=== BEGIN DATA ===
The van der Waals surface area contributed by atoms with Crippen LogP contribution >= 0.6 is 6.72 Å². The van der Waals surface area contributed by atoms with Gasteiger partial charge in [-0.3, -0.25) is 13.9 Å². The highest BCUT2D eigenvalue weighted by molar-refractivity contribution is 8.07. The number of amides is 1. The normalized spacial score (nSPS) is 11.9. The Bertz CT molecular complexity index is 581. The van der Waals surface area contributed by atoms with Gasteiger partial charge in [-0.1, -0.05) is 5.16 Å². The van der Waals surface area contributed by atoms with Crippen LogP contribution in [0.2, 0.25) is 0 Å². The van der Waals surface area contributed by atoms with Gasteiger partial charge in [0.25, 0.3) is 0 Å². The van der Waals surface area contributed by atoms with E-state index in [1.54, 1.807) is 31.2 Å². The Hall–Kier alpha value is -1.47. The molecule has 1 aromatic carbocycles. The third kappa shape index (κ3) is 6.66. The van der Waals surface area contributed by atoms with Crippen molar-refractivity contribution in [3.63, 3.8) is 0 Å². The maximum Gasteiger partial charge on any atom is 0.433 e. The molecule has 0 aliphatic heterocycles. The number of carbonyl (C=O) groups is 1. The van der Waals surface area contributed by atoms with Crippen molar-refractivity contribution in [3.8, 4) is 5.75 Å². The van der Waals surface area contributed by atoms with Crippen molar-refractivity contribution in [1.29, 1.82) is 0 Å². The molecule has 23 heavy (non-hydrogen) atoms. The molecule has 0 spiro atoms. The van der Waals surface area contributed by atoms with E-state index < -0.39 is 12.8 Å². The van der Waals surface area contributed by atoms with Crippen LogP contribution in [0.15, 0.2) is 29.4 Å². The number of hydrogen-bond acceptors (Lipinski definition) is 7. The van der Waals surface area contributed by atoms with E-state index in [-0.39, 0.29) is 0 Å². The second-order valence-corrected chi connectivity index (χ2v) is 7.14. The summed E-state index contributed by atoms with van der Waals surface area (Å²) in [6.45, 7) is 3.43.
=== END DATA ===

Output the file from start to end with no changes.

The van der Waals surface area contributed by atoms with Crippen LogP contribution >= 0.6 is 6.72 Å². The van der Waals surface area contributed by atoms with Gasteiger partial charge in [-0.3, -0.25) is 13.9 Å². The highest BCUT2D eigenvalue weighted by molar-refractivity contribution is 8.07. The number of amides is 1. The normalized spacial score (nSPS) is 11.9. The Bertz CT molecular complexity index is 581. The van der Waals surface area contributed by atoms with Gasteiger partial charge in [-0.1, -0.05) is 5.16 Å². The van der Waals surface area contributed by atoms with Crippen LogP contribution in [0.2, 0.25) is 0 Å². The van der Waals surface area contributed by atoms with Gasteiger partial charge in [0.25, 0.3) is 0 Å². The van der Waals surface area contributed by atoms with E-state index in [1.54, 1.807) is 31.2 Å². The Hall–Kier alpha value is -1.47. The molecule has 1 aromatic carbocycles. The third kappa shape index (κ3) is 6.66. The van der Waals surface area contributed by atoms with Crippen molar-refractivity contribution in [3.63, 3.8) is 0 Å². The maximum Gasteiger partial charge on any atom is 0.433 e. The molecule has 0 aliphatic heterocycles. The number of carbonyl (C=O) groups is 1. The van der Waals surface area contributed by atoms with Crippen molar-refractivity contribution in [3.8, 4) is 5.75 Å². The van der Waals surface area contributed by atoms with Crippen molar-refractivity contribution in [1.29, 1.82) is 0 Å². The molecule has 23 heavy (non-hydrogen) atoms. The molecule has 0 spiro atoms. The van der Waals surface area contributed by atoms with E-state index < -0.39 is 12.8 Å². The van der Waals surface area contributed by atoms with Crippen LogP contribution in [0.15, 0.2) is 29.4 Å². The number of hydrogen-bond acceptors (Lipinski definition) is 7. The van der Waals surface area contributed by atoms with E-state index in [-0.39, 0.29) is 0 Å². The second-order valence-corrected chi connectivity index (χ2v) is 7.14. The summed E-state index contributed by atoms with van der Waals surface area (Å²) in [6.45, 7) is 3.43.